Brief notes on healing and awakening and occasional personal things – vol. 40

This is one in a series of posts with brief notes on healing, awakening, and personal things. These are more spontaneous and less comprehensive than the regular articles. Some may be made into a regular article in time.


Some talk as if awakening is somehow “permanent”.

I understand why.

When the noticing is here and stable, it seems obvious and unmissable. It seems it will never go away.

Time happens within and as what we are, so how could this go away?

Also, some may go into the thought that it’s permanent to find comfort. They want it to stay, so they tell themselves it will.

And yet, is it true?

Permanence is the story of a future.

I cannot know.

So for me, it’s more peaceful to hold it lightly and keep it open.

Also, I know that there is often an awakening shift, then it goes away (which can be experienced as one kind of dark night), and then it’s refound in a different and more thorough way.

[Made into a regular article]

JUNE 24, 2023


Yesterday was the midsummer celebration in Norway, annually on June 23.

Last year, I came to Norway on that day, broke a tooth, and got sepsis and septic shock and almost died.

This year, I also ended up in an ambulance and my wife and I thought I was about to die. (It turned out that it was a different cause, and although it looked serious, my system was able to recover on its own. We had found a heavy-duty massage tool among my parents’ things, my wife used in on my shoulders, and it had messed up the nerves in the neck. That led to dizziness, strong disorientation, difficulty to talk, uncontrolled movements, and eventually an inability to speak.)

It’s interesting that these two similar-looking situations happened on midsummer and in Norway.

JULY 3, 2023


This is true when it comes to religion. If we use our religion to put others down, we are worshipping ourselves and not God or the divine. We use our ideas about religion to feel better about ourselves, and perhaps justify treating others as less than ourselves.

In a more general sense, this is true any time we hold a thought as true, whether the thought is about religion or worldviews in general, our neighbor, partner, child, parent, or ourselves, or anything else.

If we tell ourselves we know, we worship our thoughts and our ability to tell what’s true or not. In reality, I find I cannot know anything for certain. If I am honest, I have to hold all my thoughts lightly and as questions about the world.

They are here to help me communicate with myself and others, and help me navigate and function in the world. They cannot hold any full, final, or absolute truth.


What’s the “purpose” of dreamwork?

For me, it’s mainly to see what comes out of it. I explore a dream and leave any bigger-picture purpose up to life.

Also, I can say that it’s about getting to know more sides of myself. Anything in a dream represents different sides of me, and I get to know them through dreams, and I get to know them as parts of who and what I am through exploring dreams. I get to embrace more of me and find more parts of me to live from and more ways to be in life.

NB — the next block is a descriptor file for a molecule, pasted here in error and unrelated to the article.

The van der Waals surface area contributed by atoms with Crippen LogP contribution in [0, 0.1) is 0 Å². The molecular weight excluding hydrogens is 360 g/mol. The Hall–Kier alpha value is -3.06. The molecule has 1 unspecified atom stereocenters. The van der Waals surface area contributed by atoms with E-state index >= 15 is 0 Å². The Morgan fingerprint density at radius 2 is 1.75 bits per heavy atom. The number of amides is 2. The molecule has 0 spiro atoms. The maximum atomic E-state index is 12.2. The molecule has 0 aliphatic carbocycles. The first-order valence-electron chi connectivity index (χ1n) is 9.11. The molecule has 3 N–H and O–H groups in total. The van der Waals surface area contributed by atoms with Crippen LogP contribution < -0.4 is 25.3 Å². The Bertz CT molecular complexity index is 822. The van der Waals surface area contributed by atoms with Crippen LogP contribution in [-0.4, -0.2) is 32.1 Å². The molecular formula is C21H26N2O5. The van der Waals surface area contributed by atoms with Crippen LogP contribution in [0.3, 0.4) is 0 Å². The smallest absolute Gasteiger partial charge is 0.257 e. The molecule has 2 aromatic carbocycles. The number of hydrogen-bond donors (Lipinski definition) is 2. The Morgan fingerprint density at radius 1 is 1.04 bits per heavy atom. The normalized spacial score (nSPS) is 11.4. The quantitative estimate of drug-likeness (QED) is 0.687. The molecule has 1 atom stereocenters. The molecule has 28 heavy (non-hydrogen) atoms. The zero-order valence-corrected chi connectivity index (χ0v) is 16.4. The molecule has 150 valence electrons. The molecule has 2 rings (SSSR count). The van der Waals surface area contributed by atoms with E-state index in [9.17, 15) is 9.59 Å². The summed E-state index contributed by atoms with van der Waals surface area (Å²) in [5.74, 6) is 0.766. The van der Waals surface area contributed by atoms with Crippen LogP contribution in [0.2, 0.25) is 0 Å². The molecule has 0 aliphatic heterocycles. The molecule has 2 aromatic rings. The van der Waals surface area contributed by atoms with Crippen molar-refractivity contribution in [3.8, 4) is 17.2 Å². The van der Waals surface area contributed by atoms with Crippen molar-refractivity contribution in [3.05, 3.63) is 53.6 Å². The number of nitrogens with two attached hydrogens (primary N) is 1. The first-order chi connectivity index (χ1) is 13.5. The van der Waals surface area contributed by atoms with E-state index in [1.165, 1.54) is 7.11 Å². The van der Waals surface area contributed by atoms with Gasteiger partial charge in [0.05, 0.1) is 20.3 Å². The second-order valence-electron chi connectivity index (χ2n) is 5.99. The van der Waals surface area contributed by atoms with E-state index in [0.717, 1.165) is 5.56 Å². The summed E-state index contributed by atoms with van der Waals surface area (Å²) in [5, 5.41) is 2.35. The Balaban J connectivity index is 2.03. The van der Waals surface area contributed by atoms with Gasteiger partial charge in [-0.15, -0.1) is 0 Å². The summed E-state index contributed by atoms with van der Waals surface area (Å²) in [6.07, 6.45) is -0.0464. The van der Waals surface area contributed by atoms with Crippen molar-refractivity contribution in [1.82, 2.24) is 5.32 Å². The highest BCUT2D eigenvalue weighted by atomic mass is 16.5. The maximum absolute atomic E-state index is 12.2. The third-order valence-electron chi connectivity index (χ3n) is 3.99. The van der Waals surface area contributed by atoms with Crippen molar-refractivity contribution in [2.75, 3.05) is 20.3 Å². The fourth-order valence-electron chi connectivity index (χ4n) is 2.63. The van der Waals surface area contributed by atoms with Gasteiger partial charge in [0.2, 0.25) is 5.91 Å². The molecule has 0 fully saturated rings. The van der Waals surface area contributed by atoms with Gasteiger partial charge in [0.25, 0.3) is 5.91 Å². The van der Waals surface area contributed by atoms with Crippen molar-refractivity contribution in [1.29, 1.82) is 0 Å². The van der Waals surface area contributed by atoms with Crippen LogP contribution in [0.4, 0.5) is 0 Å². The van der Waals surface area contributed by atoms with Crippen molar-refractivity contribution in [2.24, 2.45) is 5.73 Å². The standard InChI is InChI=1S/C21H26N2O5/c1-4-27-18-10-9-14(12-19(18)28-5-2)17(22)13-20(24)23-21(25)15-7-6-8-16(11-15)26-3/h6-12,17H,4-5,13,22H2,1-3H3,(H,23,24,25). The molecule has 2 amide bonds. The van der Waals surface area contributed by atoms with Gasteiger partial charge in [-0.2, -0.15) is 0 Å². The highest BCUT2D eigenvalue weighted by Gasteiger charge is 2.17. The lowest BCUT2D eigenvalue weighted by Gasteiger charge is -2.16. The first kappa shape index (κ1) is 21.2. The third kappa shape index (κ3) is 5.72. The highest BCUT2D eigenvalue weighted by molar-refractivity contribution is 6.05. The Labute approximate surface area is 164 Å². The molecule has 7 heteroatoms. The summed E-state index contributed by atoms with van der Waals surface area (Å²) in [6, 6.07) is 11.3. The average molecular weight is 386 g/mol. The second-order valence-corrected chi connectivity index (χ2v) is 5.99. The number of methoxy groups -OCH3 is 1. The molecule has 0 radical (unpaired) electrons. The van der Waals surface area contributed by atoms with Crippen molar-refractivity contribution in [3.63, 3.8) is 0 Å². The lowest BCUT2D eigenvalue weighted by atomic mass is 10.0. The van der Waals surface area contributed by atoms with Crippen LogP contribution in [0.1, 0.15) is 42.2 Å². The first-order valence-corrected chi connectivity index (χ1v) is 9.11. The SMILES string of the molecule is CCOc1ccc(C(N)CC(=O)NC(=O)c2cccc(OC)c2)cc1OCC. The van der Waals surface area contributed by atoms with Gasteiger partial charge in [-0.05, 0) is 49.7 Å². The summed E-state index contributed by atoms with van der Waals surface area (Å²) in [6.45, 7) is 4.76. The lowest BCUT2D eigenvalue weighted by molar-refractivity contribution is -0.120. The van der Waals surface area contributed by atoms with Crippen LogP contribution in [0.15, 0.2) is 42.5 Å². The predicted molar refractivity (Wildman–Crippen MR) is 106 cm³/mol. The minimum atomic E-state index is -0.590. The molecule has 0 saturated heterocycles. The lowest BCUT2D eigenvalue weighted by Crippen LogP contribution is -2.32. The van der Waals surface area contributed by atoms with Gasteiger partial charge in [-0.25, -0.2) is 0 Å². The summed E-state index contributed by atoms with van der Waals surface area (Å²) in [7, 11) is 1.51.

And I can say it is to notice that any and all experiences – whether in a dream or waking life – happen within and as the consciousness I am. It all happens within and as what I more fundamentally am.

JULY 11, 2023


One of my pet peeves is people being small-minded. When they seem stuck within a small perspective, and are judgmental about others living a different life.

Of course, when that thought comes up in me and I join in with it, I am small-minded. I am just like them. I take a small-minded view on them.

So what’s the remedy?

One is to look at small-mindedness itself.

If someone appears small-minded, it’s from my own perspective. It’s my opinion. It’s a judgment in my mind.

As mentioned, I become small-minded about them. In that moment, I do exactly what I see in them. We are the same. We are in the same boat.

Also, they likely hold onto an apparently small-minded view to stay safe, just like all of us sometimes attach to a thought or identity to feel a bit safer. It’s very understandable.

They may be broad-minded in other areas of life and about other things. Perhaps even more than me. Likely more than me.

They may have other very admirable qualities, many or all of which I am unaware of.

It may come from trauma and be a trauma reaction. I also have trauma reactions.

There may be upsides to small-mindedness. In some communities, it’s easier for you to be accepted and included if you take a small-minded view. As mentioned, it helps us feel safe. (Although it doesn’t make us safe, of course.)

There are costs to being small-minded, and reminding myself of that helps me find empathy and a sense of connection. It’s about us, not me and them.

Their views may appear small-minded to me, but I don’t know much or anything about their background. Perhaps they come from an even more small-minded subculture and have worked a lot to get to where they are. And independent of the specifics of their background, I would likely hold onto similar views if it was me. We are all the product of our history and the history of our species and even the universe.

They are doing their best with what they have – their background, pain, trauma, cognitive and empathic abilities, and so on. Just like me.

They likely don’t enjoy being judged for being small-minded, so I can do them – and me – a favor and inquire into this which helps me shift out of judgment and into empathy.

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